The recent passing of Inge King, AM, and Bea Maddock, AM, saw the loss of two significant and highly respected figures in Australian art. We commemorate these great women in the Collection.
Ingeborg Viktoria (Inge) King, AM, (1915–2016) was a leading non-figurative sculptor in Australia for more than five decades. Born in Berlin, she moved to Australia in 1951 and was a founding member of Centre Five, an important Melbourne group of modern sculptors who were strong advocates of contemporary sculpture in the public realm. King exhibited regularly from the 1960s, as well as producing many significant public sculptures. She was also a long-time member of the Gallery’s Foundation.
Inge King’s Sculptural form 1958, which she generously gifted to the Collection in 2015, is a primary example of the organic nature of her early work and her forays into carving and casting. Following her move to Australia, King’s work changed markedly from earlier emotive figurative abstractions in wood and stone. Sasha Grishin characterised this period as one of:
. . . gestation during which she acquired new skills, experimented with new materials and was struggling to come to grips with the Australian landscape and cultural environment and her own position as a migrant woman artist with two small children.1
In 1959, King began making welded sculptures, originally working the metal to make rugged expressive forms. Gradually, however, she both simplified and reduced them in form, but even the smallest of her sculptural objects possess a simultaneous intimacy and monumentality, a counterpoint to the imposing monumental style for which she is best known. King’s celestial Great planet 1976–77 is a monument in steel, painted black, with a circular void at its centre. Sculpture writer Ken Scarlett observed that: ‘beyond its formally satisfying design, Great planet has an air of mystery, an aura of power and a commanding presence’.2
King’s interest in suspended sculptures was first exemplified by her Calder-influenced works of the early 1950s; Hanging sculpture, 3rd version 2002 returns to this preoccupation. Around 2000, her work turned to a long series of figurative abstractions, based on dynamic bodies in motion, mythical beings, birds and animals, of which this gift of the artist to the Collection is an example.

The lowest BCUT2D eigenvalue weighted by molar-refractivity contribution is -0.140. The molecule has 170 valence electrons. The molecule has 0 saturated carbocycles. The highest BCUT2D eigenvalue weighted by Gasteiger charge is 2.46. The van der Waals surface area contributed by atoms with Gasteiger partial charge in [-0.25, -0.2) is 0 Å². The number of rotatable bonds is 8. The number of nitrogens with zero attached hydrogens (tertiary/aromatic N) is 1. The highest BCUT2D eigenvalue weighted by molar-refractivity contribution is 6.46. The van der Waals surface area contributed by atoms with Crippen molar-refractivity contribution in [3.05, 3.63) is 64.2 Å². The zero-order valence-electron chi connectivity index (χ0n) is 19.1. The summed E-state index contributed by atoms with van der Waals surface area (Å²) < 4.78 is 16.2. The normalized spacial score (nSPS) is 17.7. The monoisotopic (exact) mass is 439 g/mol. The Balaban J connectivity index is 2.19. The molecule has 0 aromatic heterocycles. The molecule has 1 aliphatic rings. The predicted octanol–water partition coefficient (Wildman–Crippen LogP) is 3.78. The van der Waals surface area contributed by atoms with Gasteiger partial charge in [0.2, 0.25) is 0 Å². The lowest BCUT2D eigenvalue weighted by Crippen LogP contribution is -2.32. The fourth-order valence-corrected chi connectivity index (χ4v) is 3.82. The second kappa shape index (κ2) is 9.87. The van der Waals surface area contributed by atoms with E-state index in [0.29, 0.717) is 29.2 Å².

Beatrice Louise (Bea) Maddock (1934–2016) was born in Tasmania, and after training in Hobart in the mid 1950s, she left for London in 1959 to undertake postgraduate studies in painting and printmaking at the Slade School of Art, travelling to France, Italy, Holland and Germany during vacations. She returned to Australia in 1962, basing herself first in Launceston and Melbourne.3 She exhibited widely in Australia and overseas, and was a dedicated senior educator who moved in and out of teaching throughout her career.
Maddock worked with technical prowess across many media including drawing, photography and painting, though she is best known for her printmaking and artist books. Her oeuvre has gravitas, autobiographical introspection and a sense of quietude — isolation, loneliness and colonised histories were common themes. She explored the history of her home state of Tasmania, and the effects of colonisation, in two major works in the Collection. Maddock’s multi-panelled encaustic (wax and pigment) and collage landscape work Tromemanner – forgive us our trespass I–IV 1988–89 is a panoramic landscape with geographic texts in English and Aboriginal languages. Produced for ‘The Jack Manton Exhibition 1989: Recent Work by Twelve Australian Artists’, Tromemanner depicts the Saltpan Plains at Tunbridge and addresses the devastating colonial history of the island. Beneath the landscape and texts, Maddock included a series of artifacts in individual compartments. In 1992, curator Anne Kirker wrote:
there are 48 artifacts in all, representing the approximate numbers of bands (sub tribal groups) belonging to Tasmania . . . By choosing this Australian state as her focus, she not only asserts a personal identity with it, but faces up to the historical facts of the genocide of the original inhabitants of Van Diemen’s Land.4
Maddock followed Tromemanner with TERRA SPIRITUS … with a darker shade of pale 1993–98 — a 40-metre panorama in ochre, which Maddock gathered and ground by hand — a work that documents and meditates on the entire coast of Tasmania. The geography depicted across the drawing’s 50 sheets is again named by the artist in both English and Aboriginal languages, recorded respectively in letterpress and hand-drawn script across the ocean. Technically astute, the work combines aspects of drawing and printmaking through a stencil process, and takes viewers on a journey of circumnavigation, rewarding both the long view and close inspection.
The recent passing of these significant and highly respected figures is a major loss for Australian art, and we feel privileged to have the works of such great Australian women artists in the Collection.
1 Sasha Grishin, The Art of Inge King: Sculptor, Australian Macmillan Art Publishing, Melbourne, 2014, p.76.
2 Ken Scarlett, ‘Centre Five Revisited’, in Lynne Seer and Julie Ewington, eds. Brought to Light II: Contemporary Australian Art 1966–2006 from the Queensland Art Gallery Collection, Queensland Art Gallery, Brisbane, 2007, p.20.
3 Anne Kirker, ‘Bea Maddock’, in Janet Hogan (ed.), The Jack Manton Exhibition 1989: Recent Work by Twelve Australian Artists [exhibition catalogue], Queensland Art Gallery, 1989, pp.16-17.
4 See Anne Kirker and Roger Butler, Being and Nothingness: Bea Maddock [exhibition catalogue], Australian National Gallery, Canberra, 1992, pp.13–22.
Kyla McFarlane is Acting Curatorial Manager, Australian Art.